Tribology is the science dealing with interactive surfaces in relative motion and includes the study of friction, wear, and lubrication and how these properties affect design. The term tribology was coined in 1966 by Peter Jost, the man considered the founder of tribology. Leonardo da Vinci is a famous Renaissance artist of world renown, known for paintings such as the Mona Lisa and The Last Supper. What could the two possibly have in common? It turns out that da Vinci conducted the first systematic study of friction and is also known as a First Tribologist. That early study is the foundation for today’s science known as tribology.
Leonardo da Vinci (1942 – 1519) spent more than 20 years studying friction in regards to various mechanical problems. He understood the importance friction played in how machines worked and how friction limited efficiency. Leonardo did not publish any of his findings; however, some of his notebook pages discovered more recently contain amazing illustrations and observations related to friction. His ideas included the thought that friction was the result of the roughness of the material and smoother materials resulted in less friction. Specifically, da Vinci noted that friction is not dependent of contact area, friction resistance is directly proportional to the applied load, and friction has a constant correlation of µ=0.25. Amazing thought and detail for a man living during the Renaissance period.
Leonardo da Vinci’s discoveries came about by conducting experiments using systems of strings, pulleys, and weights. From there he analyzed the behaviour of various simple machines including wheels and axles, screw threads and pulleys. These were all essential components of his drawings of more complex machinery. Leonardo never built any of his inventions; however, modern scientists have used his sketches to construct his ideas, resulting in a great deal of success. Leonardo was clearly a man ahead of his time.
Whether we realize it or not, friction is extremely important and affects almost all aspects of our lives. Friction is the force acting against the direction an object moves. It provides grip, slowing down or stopping objects and occurs when two or more objects move against each other. Without friction, driving a car and even picking up objects is impossible. In terms of technology, scientists and engineers spend a lot of time and effort working to reduce friction within machinery in order to increase efficiency.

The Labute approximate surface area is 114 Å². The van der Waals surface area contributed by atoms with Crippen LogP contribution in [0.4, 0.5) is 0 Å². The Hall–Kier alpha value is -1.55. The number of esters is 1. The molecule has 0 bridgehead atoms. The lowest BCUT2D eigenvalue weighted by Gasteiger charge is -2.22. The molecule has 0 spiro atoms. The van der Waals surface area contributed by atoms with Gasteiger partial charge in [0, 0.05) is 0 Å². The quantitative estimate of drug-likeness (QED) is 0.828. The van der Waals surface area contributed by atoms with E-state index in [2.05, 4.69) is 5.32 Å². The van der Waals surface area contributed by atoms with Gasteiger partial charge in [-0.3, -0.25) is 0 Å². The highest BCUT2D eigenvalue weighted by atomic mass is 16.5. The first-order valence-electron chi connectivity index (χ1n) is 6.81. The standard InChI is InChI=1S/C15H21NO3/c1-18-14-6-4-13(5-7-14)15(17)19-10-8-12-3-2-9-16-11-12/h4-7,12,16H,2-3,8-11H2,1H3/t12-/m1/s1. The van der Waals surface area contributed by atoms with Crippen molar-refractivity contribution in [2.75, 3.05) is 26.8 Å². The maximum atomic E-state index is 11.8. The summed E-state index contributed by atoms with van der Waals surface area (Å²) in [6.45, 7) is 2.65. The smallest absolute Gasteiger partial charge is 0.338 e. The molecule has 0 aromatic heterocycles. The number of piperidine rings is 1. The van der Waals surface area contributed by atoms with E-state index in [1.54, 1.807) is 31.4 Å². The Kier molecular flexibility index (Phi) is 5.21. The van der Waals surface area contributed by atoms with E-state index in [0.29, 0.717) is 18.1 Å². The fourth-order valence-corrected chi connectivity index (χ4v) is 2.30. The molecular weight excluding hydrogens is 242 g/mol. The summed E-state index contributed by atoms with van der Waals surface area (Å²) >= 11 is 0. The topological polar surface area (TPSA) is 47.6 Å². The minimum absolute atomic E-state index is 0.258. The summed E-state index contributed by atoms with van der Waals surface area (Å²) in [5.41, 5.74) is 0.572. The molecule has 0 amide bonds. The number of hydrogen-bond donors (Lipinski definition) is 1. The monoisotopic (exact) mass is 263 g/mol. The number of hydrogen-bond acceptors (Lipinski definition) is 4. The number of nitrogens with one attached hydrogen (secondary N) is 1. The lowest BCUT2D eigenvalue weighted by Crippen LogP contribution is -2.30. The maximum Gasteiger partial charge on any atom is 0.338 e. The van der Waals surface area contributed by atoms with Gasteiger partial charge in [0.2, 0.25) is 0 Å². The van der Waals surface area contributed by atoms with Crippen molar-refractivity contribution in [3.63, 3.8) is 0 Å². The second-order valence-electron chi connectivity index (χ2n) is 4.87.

Therefore, friction can be used for an advantage, but also may bring disadvantages. Advantages include being able to walk or drive without slipping or being able to put pen to paper and see your writing appear on the page. Friction is a necessity in everyday life. However, friction also creates many problems. Some issues are minor such as the blisters on your feet caused by the friction occurring between your heel and the back of your shoe as they rub together to items such as clothing and tires wearing out more quickly as they are exposed to other surfaces in the washing machine or on the road. However, friction also creates greater damage as friction leads to wasted energy, which increases the required energy consumption, which then ultimately results in increased greenhouse gas emissions. Today, scientists put a lot of focus on the study of friction in order to create a cleaner and safer planet for future generations. There is no possible way Leonardo da Vinci could ever envision the impact his studies would have on the future of the planet Earth.
- “Leonardo da Vinci’s early work on friction founded the modern science of tribology”, The Converstaion.
- “Leonardo da Vinci’s studies of friction”, Ian M. Hutchings.
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